For Diana Ramirez, covering the wage gap and its generational impact on families is personal. As Senior Manager of Policy and Coalitions, Workplace Justice at the National Women’s Law Center, she’s seen first-hand how the wage gap, and specifically how it impacts Latinx women, can set a family back for decades.

Ramirez explains that at the beginning of the pandemic, her aunt got encephalitis, which caused permanent brain damage and left her completely disabled. “Before my aunt Elizabeth got sick, she was working, ironically, at a daycare center for adults with disabilities,” says Ramirez. “But she was making minimum wage and she didn't have health insurance. So when she became a disabled adult, we couldn’t afford to send her to the same daycare center [where] she was working before.”

Like many women who are underpaid, Ramirez’s aunt didn’t have a nest egg for retirement and she struggled to build savings. “When we finally got access to her bank account, she didn’t have millions saved up,” says Ramirez. “She had $50.”

“Had my aunt Elizabeth been paid what she was worth up until she got sick at 60 years old, she would have had a retirement account, she would have had a rainy day fund, and she would have been able to pay for her kids' college education,” says Ramirez. “Her daughter, my cousin, is an occupational therapist. She had to take out student loans and now she has two little boys. She's in this caregiving sandwich where she has to figure out how to take care of her disabled mom, who doesn't have retirement benefits, how to pay for daycare for her own two kids, and how to pay for her student loans.”

As a family, Ramirez says they rotate shifts taking care of her aunt because they can’t afford to pay for the 24-hour care that she needs. “So that's the way that I'm seeing this wage gap play out in my family,” she says.


Latinx women with college degrees lose nearly $2.5 million to the wage gap.

National Women's Law Center

Currently, Latinx women working full-time, year-round, are paid $0.57 for every dollar paid to White men, equaling a loss of more than $1.2 million over a 40-year career, according to NWLC data. For Latinx women with college degrees, like Ramirez and her cousin, they stand to lose nearly $2.5 million over the course of their career, proving that educational attainment does not shield Latinx women from the pay gap.

“This is due to good old-fashioned racism and sexism,” says Ramirez. She explains how stereotypes and cultural biases lead Latinx women to be seen as caretakers first, even in the workplace. Currently, Latinx women hold just 1.6% of senior executive roles, and only two have ever held the title of Fortune 500 CEO. And while recent data shows that Latinx women, who lost the most jobs during the pandemic, are back to work in historic numbers, they are overrepresented in service industry roles with historically lower pay. According to NWLC, Latinx women make up 15.9% of the low-paid workforce, which is nearly double their overall share of the workforce at 8%.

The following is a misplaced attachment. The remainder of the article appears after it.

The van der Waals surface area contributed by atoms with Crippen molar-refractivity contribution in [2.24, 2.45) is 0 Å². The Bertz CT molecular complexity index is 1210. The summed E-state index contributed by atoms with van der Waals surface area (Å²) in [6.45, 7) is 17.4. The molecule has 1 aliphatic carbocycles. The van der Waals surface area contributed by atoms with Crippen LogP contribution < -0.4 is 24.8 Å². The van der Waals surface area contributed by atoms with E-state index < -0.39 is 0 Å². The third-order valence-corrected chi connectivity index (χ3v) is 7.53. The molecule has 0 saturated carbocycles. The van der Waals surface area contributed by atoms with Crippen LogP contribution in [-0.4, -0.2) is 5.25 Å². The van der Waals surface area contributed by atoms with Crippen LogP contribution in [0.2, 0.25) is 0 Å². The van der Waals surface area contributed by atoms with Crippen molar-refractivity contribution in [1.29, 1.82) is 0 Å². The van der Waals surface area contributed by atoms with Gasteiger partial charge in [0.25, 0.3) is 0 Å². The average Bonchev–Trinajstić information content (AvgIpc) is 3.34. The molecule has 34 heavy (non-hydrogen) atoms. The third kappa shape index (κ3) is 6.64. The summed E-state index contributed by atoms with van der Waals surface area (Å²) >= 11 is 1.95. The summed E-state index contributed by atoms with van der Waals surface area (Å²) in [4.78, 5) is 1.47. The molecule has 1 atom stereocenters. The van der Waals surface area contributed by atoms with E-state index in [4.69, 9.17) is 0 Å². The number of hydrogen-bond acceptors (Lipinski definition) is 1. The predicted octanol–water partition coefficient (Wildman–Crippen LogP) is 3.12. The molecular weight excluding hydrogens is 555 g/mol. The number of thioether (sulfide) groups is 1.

How Company Leaders Can Take Action

Executives can help narrow the wage gap in several key ways. One of those, Ramirez says, is by ensuring that everyone at your company is making a living wage. “If the Elizabeth’s of the world can’t hold a steady job and make a fair income, then they can’t take care of their families,” she says. And, if they are forced to leave the workplace as a result, then that impacts the pipeline of women who can stay in the workforce and potentially move up to the C-Suite.

That’s why, Ramirez says, it’s important for company leaders to use their influence and platform to support bills such as the Raise the Wage Act, which calls for government leaders to raise the national minimum wage to $17 per hour. Currently, the national minimum wage, which has not increased since 2009, sits at $7.25 per hour.

Additionally, Ramirez says leaders should practice pay transparency by providing accurate salary ranges for open roles and they should provide clear parameters and requirements for promotions and pay increases throughout their organization.

“We also advocate for prohibiting employers from asking how much you are making at your current job,” she says. “Because women of color are likely making far less than their White male counterparts and then it traps us into this low-wage cycle.” Currently, 22 states have laws that ban the salary history question.

As someone who helped to unionize her own workforce to ensure fair pay, Ramirez says she also encourages leaders to not fight against workers exercising their power for better wages.

“Your biggest asset is your labor workforce, your human capital,” she says. “If your employees aren't happy and dedicated to your business, then your business is not going to do as well. I know for a fact that I am now making a fair market rate because I'm in a union at the National Women's Law Center.”